At his Nov. 3, 2010, press conference, Obama took “direct responsibility” for the slow pace of recovery. He also placed responsibility with the citizenry: we were falling behind in global economic competition, and to “win that competition, we’re going to need to be strong and we’re going to need to be united.” Both utterances would have been foreign to Ronald Reagan’s tongue. For him, the American people were always strong and united, and ahead in the race—that is, unless their strength, unity, and drive were sullied by his foolish and recalcitrant liberal opposition.

Obama said, “I won’t pretend that we will be able to bridge every difference or solve every disagreement”—to which the ghost of Ronald Reagan would reply, “Why would you want to bridge differences with people who are wrong?”

Take Credit for Economic Recovery

Reagan in 1983 was in much worse shape politically than Obama is in 2011. His approval rating at the height of the recession was 35 percent. Political cartoons portrayed Captain Reagan bellowing “Stay the course!” as the ship of state plunged over a cliff. David Broder proclaimed, “What we are witnessing this January is not the midpoint in the Reagan presidency, but its phaseout.”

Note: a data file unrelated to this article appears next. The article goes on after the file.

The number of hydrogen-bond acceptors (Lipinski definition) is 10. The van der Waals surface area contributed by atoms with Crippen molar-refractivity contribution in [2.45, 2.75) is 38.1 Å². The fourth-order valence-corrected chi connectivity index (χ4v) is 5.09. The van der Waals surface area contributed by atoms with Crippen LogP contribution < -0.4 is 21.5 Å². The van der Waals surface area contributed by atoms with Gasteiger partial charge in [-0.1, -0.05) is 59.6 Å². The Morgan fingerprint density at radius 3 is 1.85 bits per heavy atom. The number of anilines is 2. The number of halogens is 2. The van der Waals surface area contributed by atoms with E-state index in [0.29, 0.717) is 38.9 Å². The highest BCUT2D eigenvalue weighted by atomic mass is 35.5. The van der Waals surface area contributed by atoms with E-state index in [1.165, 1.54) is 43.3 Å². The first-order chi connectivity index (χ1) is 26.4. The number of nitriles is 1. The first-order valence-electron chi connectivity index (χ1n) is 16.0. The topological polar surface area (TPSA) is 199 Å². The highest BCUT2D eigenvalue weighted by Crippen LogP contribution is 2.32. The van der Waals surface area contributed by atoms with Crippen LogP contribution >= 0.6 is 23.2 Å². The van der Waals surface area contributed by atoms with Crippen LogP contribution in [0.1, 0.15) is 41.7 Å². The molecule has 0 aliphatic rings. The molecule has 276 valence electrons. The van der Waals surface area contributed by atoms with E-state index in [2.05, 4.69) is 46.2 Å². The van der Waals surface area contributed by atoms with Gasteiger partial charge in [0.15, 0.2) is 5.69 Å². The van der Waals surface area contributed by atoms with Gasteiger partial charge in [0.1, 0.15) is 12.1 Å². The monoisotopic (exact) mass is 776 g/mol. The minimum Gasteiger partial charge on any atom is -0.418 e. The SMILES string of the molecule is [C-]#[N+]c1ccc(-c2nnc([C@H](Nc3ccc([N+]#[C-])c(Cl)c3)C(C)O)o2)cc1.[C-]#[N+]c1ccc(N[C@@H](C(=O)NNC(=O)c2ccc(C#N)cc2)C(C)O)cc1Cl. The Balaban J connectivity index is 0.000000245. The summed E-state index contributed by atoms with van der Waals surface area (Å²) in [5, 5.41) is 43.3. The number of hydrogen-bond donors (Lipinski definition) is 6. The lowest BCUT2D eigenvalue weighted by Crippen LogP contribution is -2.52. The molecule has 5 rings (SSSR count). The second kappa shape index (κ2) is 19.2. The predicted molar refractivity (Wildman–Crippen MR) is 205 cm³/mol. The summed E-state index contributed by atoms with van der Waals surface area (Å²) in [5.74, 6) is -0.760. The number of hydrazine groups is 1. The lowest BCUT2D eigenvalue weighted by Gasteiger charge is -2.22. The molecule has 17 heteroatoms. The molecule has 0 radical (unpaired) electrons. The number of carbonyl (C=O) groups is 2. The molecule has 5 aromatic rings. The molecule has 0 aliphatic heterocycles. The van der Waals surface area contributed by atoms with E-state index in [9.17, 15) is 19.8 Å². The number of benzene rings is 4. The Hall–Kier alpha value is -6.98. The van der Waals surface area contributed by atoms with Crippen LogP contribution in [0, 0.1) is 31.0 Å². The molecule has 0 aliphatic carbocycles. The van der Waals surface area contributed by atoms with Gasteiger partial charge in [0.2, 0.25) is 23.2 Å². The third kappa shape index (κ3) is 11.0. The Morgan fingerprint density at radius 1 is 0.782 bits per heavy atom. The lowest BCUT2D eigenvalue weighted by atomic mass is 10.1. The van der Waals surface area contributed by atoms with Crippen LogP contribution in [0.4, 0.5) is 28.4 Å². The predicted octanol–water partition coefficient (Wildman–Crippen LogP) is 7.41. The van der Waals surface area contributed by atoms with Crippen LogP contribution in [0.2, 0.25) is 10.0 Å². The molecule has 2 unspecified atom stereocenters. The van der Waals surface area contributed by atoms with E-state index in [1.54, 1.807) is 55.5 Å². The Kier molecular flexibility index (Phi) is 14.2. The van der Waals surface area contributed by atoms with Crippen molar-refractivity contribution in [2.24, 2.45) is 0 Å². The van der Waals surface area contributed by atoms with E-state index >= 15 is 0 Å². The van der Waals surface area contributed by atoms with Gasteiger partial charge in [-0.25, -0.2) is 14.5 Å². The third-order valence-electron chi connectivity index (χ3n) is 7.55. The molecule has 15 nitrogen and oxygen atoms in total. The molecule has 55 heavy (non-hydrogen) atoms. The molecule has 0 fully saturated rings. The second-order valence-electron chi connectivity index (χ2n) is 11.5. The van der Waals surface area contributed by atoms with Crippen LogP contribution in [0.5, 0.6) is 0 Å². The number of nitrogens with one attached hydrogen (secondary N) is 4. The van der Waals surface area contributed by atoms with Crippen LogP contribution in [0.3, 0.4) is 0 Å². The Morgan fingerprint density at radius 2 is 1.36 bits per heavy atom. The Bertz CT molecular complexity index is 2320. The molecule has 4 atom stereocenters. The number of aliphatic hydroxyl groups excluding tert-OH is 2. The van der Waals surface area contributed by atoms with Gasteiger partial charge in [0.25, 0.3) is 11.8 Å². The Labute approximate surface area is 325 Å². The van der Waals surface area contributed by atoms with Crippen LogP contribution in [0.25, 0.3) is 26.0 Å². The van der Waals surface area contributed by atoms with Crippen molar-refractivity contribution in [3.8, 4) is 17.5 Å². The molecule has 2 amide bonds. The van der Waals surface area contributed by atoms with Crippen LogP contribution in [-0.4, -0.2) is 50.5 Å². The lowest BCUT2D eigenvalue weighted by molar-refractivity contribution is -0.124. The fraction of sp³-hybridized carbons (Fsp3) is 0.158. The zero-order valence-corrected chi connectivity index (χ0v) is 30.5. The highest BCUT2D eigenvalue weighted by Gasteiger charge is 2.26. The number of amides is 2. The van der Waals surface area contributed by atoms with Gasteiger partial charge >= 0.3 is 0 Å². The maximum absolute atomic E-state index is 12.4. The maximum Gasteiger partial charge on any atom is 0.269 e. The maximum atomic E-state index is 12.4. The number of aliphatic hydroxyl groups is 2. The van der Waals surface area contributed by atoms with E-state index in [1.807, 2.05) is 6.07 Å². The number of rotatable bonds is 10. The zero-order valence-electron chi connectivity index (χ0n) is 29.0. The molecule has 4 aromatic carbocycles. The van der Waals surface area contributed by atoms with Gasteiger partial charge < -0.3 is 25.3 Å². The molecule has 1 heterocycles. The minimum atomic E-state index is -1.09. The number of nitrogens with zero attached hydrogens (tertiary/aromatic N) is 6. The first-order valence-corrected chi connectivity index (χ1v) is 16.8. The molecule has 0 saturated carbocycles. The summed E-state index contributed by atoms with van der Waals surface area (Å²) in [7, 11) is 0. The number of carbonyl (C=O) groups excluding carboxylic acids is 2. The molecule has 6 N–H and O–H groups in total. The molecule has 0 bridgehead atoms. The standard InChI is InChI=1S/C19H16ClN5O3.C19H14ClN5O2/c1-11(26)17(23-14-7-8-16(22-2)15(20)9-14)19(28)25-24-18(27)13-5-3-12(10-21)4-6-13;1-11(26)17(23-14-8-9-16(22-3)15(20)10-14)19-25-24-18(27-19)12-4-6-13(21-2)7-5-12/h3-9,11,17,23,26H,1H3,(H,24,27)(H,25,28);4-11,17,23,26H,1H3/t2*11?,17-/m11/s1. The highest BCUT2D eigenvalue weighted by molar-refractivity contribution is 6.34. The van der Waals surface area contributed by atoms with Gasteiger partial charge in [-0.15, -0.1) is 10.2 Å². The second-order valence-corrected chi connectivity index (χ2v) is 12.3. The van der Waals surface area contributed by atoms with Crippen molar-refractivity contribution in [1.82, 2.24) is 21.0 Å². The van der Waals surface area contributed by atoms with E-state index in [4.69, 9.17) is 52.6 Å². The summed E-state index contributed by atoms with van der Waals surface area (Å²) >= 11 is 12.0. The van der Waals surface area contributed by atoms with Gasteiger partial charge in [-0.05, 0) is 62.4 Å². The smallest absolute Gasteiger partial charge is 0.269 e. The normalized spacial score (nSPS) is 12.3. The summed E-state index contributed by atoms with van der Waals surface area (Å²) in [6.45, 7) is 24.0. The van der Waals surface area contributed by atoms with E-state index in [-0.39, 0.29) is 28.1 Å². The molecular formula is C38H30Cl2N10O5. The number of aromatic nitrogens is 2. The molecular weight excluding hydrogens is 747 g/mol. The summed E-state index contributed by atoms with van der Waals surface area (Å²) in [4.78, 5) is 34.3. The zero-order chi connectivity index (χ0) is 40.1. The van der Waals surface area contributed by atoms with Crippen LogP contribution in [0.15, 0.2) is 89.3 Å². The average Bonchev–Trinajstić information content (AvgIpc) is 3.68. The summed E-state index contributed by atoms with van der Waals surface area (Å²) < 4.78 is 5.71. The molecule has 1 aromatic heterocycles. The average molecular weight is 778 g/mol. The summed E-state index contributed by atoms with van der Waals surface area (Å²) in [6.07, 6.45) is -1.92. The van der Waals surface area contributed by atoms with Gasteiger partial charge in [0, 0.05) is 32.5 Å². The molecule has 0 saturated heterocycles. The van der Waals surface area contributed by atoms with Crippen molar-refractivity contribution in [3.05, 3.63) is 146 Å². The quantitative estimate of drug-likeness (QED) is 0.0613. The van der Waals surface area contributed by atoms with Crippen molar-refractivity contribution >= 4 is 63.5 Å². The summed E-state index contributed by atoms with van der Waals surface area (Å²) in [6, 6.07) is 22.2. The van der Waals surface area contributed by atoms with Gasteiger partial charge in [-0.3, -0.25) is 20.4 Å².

But then came the remarkable economic recovery. Inflation, which had been 11 percent upon his inauguration, fell to 2 percent. Unemployment fell from a very familiar 9.6 percent to 7.5 percent. Economic growth began charting a remarkable 7.2 percent rate of annual growth.

That’s just the sort of thing that Obama is praying for; the state of the economy, experts agree, is the most reliable indicator of whether a president gets reelected. But it wasn’t the mere fact of recovery that let Reagan take 49 states and cement the sense, as historian Sean Wilentz put it, that we are living in the Age of Reagan. It was that Reagan had been laying the groundwork to take the credit for the recovery since before he was inaugurated. He did it by laying all blame on his political adversaries.

In recent years conservatives have been excoriating Obama for “blaming” his predecessor whenever he made the mild observations that he inherited a bad economy. Reagan had no such compunction, blaming his predecessor in often cruel and mocking ways. The Carter budget he inherited, he said, was full of outright distortions. The “midnight regulations” the lame-duck Congress was said to have imposed didn’t help; nor did the “poor management” of the Carter Treasury Department.

He carried the theme into the fall campaign by charging “that the sour economy is the fault of former president Jimmy Carter.” “Some diehards are now declaring the present recession was caused by our program,” he said. “May I just point out, we had the recession before we got the program. But the voices keep right on carping.” Obviously, that didn’t work well that November. But by sticking to his guns, he’d etched blame for the bad times in the public mind—setting himself up for credit when things turned around.

Simplify Your Story